DEAD GIRLS CORP “Bloody Noses and Hand Grenades”

DEAD GIRLS CORP “Bloody Noses and Hand Grenades”

For me living on the East Coast the Hollywood California music scene, could not be farther away, stories that emanate from it evolve more like fiction, or even legend in my mind. “Bloody Noses and Hand Grenades” the recent album release from DEAD GIRLS CORP, comprised of thirteen tracks, which unfold somewhat like that of an Anne Rice novel, flowing over a soundtrack mixed with Industrial Metal elements meets New Wave; brings that scene to life for me; with images conjured up of a seedy Hollywood underbelly, a dark glimpse of the Gothic music scene, or even a time before the “Vampire” lifestyle, became part of a watered down, household movie night. If you are like me and you enjoy a little bit of darkness every once in a while, DEAD GIRLS CORP is going to give that to you. I am not sure I have heard a band in that vein, which delivers so authentically on the trappings of that subculture, since the days of Type O Negative. In the last decade we have had many other Gothic attempts from bands, however for many the quick connection to Emo is what lost it for me. DEAD GIRLS CORP delivers on that harder edge, a bit of sex appeal, and the same gravitas that Peter Steele (Type O Negative) had. Its sinister, it’s dark, but there is definitely nothing whiney about it.

                In fact DEAD GIRLS CORP pride themselves on representing “the goth chick cliques in Hollywood and the like scenes.” To be honest I am not sure what all that involves but DEAD GIRLS CORP, you have my interests piqued, and I want to find out more. To liken the sound of DEAD GIRLS CORP to anything else you have heard, you take the demonic ferocity of early Marilyn Manson, bring in that seductive element of Type O Negative, and marry it to a New Wave vibe, somewhere between The Cure and The Cult; and I think there you will find DEAD GIRLS CORP.  The album is deliciously sinful. If you enjoy all the trappings of Metal, big guitar, heavy bass and drums; or if you like a little Punk Rock punch, or even a hint of Pop the album delivers the right mixture. The electronic elements on the album are well played and well structured, and flow through the songs well. I am generally a hard judge on music which features electronic elements, but in this album it flows and brings an added dimension to the bands repertoire.

                Songs for me on the album which stood out as favorites were, “Dead Girl” ultimately an anthem for DEAD GIRLS CORP, and an instant description of what the band seems to embody. Lyrically the song reminded me of Type O Negative’s “Black No. 1”. The song is an affectionate description of a Goth girl, she sounds so bad ass that even I want to be like her. The music is a hard hitting mix of Industrial Metal, with Gothic elements which will melt your face off, and give you feeling of Romantic melancholy at the same time. This is the perfect song to start off the album, and an excellent choice as a single, and music video, which you can check out on video streaming sites like YouTube now.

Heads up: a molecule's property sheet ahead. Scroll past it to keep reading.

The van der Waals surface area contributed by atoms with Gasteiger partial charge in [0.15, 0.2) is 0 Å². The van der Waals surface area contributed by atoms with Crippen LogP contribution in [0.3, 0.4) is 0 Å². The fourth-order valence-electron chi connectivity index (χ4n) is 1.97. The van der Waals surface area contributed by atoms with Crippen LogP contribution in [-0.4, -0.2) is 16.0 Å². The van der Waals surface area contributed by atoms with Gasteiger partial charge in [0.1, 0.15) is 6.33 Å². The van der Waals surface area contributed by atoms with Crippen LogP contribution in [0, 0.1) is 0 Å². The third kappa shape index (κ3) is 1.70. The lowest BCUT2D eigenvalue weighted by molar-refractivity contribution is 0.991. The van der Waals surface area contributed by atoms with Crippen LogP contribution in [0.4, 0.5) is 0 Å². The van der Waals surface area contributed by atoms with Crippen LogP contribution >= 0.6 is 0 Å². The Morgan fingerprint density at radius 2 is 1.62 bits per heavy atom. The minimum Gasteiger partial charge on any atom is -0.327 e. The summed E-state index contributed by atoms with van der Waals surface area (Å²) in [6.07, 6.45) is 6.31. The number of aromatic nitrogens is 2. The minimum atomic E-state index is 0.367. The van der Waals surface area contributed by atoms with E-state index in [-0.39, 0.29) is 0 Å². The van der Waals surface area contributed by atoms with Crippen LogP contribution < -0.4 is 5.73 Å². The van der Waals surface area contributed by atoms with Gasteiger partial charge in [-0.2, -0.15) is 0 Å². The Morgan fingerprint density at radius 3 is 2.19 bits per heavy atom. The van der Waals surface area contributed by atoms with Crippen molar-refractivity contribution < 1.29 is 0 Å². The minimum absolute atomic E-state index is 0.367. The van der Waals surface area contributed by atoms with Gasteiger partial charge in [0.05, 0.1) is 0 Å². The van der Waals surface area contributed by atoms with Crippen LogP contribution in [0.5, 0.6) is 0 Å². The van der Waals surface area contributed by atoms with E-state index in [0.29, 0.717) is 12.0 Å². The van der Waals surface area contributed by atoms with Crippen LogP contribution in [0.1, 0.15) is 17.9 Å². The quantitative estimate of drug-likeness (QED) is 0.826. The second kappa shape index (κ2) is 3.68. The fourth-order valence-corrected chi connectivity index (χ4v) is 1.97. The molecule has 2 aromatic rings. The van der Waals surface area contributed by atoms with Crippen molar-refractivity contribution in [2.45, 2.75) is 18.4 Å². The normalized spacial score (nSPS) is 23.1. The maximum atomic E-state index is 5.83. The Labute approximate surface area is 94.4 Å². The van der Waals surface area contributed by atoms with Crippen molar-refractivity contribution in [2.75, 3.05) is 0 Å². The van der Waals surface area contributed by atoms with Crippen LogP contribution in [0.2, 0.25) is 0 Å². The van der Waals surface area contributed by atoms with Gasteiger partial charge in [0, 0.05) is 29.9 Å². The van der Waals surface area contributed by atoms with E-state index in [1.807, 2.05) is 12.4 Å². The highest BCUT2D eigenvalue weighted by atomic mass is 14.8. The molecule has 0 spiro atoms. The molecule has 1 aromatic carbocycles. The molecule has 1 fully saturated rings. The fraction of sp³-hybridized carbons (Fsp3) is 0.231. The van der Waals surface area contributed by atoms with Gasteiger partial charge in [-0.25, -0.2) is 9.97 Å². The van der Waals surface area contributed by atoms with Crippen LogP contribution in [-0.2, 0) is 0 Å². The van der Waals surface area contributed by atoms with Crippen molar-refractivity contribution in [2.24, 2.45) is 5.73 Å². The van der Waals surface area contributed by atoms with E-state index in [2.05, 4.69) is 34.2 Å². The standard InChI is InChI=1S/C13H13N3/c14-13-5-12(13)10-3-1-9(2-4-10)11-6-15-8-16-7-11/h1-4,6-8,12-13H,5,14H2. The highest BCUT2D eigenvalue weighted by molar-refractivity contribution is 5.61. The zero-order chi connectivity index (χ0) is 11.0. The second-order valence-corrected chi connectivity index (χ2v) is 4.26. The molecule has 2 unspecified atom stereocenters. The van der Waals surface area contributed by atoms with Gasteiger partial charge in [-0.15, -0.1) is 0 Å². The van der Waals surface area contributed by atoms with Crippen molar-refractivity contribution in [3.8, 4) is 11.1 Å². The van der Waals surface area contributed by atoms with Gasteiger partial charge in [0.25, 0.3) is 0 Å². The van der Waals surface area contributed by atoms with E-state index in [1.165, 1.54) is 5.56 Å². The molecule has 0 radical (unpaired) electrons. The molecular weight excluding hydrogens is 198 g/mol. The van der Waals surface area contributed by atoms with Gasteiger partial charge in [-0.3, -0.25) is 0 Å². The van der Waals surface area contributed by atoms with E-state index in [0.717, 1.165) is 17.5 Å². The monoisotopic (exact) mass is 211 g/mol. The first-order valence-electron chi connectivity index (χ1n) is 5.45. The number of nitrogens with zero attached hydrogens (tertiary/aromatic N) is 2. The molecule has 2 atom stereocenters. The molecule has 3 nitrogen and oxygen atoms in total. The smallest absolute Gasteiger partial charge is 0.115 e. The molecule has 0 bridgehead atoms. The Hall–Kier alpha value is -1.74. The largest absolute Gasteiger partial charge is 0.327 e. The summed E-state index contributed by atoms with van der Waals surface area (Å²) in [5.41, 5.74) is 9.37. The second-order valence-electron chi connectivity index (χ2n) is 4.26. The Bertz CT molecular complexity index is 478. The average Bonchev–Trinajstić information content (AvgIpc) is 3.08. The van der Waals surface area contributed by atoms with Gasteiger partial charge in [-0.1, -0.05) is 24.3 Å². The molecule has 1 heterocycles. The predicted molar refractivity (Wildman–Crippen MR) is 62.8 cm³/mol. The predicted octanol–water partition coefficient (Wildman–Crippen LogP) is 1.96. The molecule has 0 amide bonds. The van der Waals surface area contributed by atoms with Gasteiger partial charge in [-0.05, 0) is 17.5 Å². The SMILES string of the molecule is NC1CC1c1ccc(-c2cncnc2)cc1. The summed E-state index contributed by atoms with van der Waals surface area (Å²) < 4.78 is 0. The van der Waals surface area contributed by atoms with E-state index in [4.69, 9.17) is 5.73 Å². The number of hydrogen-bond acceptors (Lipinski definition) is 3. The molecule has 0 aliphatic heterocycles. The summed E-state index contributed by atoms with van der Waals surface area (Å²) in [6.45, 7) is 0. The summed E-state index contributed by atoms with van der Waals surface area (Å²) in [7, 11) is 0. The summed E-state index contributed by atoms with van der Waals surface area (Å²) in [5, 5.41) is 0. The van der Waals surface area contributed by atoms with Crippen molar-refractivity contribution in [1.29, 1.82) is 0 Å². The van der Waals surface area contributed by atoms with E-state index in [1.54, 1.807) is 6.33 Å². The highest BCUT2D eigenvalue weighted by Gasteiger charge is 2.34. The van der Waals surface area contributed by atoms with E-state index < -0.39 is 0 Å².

“X’s No O’s” follows in a similar fashion to “Dead Girl” delivering an edgy yet catchy song, which will ultimately have you singing along with the chorus line. The music is a bit gritty, elements of Hard Rock, and a strong beat will keep you moving through the song.

The album remains in a fairly hard driving mode until you come to “Flesh for Fantasy” which takes a very New Wave turn, yet is placed at the right point in the album, that it fits perfectly. The song takes a page from bands like The Cult, and the vocals seems similar in part to that on, “Fire Woman”. For someone who often prides herself on loving heavier, grittier music I am admitting drawn to this song. It is a guilty pleasure, and I think you will agree.

The album returns to a heavier, more industrial soundscape after that song, until coming to “Promise Me.” “Promise Me” is surprisingly Poppy. However, it is not Poppy in a bad way at all, which for me is quite a surprise; when normally other than the more angst three-chord efforts of Punk Rock, I tend to shy away. The song has great energy, it’s catchy as hell, and you can’t help but find yourself signing along.

“Bloody Noses and Hand Grenades” is an excellent example of a well-made album, both lyrically, and musically. Beyond the glamour and over dramatization of all things Goth, the band is expert at their craft and play their music well. They are thoughtful in their song writing, and capture remnants of the styles they seek to honor, and highlights of the subculture they wish to represent, perfectly in an unfolding soundscape, of hard hitting industrial face-melts, to New Wave  infused, Romantic allegories. Tracks are perfectly placed leaving something for everyone, and creating a dynamic throughout the entire album. This is an album you can listen to over and over and still find something new in each time.  “Bloody Noses and Hand Grenades” is definitely worth picking up if you ask me.  


kristin welcomeComment